Generalized Lymphatic Anomaly (GLA) | Symptoms and Causes

What are the symptoms of generalized lymphatic anomaly?

Generalized lymphatic anomaly (GLA) may affect any area of the body except the brain, where there are no lymphatic vessels. It most commonly affects the lungs and surrounding cavities and tissues of the chest (mediastinum), but it can affect other organs such as the spleen, liver and bone. GLA can also be associated with problems of the lymphatic central collecting system. This is simply a “plumbing problem” of the lymphatic system which can cause lymphatic fluid to leak in the chest (pleural effusions) or heart (pericardial effusion), abdomen (ascites) or other organs.

There are no telltale signs of GLA. Diagnosis can be difficult because its symptoms can vary widely or be mild, leading to the disease going undetected into adulthood. In others, physicians may incorrectly identify the symptoms as asthma.

Symptoms of GLA in or around the lungs include:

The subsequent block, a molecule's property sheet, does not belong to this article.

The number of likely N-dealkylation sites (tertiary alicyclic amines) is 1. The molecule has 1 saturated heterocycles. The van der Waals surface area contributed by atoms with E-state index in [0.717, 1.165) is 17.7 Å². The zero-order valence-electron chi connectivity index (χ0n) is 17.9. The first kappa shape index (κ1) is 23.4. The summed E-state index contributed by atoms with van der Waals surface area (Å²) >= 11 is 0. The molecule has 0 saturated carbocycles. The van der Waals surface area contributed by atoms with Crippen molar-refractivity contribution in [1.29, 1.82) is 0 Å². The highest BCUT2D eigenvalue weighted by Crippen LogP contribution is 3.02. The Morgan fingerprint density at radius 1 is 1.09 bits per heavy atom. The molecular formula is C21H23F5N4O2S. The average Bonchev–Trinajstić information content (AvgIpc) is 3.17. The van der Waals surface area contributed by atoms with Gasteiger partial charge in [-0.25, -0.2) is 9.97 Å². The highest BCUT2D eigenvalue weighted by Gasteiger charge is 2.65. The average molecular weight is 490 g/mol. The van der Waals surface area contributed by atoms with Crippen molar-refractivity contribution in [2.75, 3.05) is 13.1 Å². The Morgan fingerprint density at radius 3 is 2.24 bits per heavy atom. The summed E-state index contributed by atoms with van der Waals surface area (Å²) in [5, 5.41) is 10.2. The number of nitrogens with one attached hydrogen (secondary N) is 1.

• chest pain
  • wheezing
  • shortness of breath
  • chronic cough or coughing up blood
  • repeated respiratory infections

Symptoms of GLA in other areas of the body include:

  • pelvic or abdominal pain
  • swelling
  • fever
  • internal bleeding
  • skin lesions
  • bone pain

What causes generalized lymphatic anomaly?

The exact cause of GLA is not known. Experts believe GLA is a congenital disorder (present at birth). It affects both males and females and patients of all ages, even infants. Most cases of GLA are diagnosed in childhood, but GLA has been diagnosed in adults as well.

Researchers are studying whether a protein in the body — called vascular endothelial growth factor receptor 3 (VEGFR-3) — may be a factor. Researchers have found high levels of VEFGR-3 in tissues affected by GLA. Other biomarkers (proteins in the blood) are also being tested.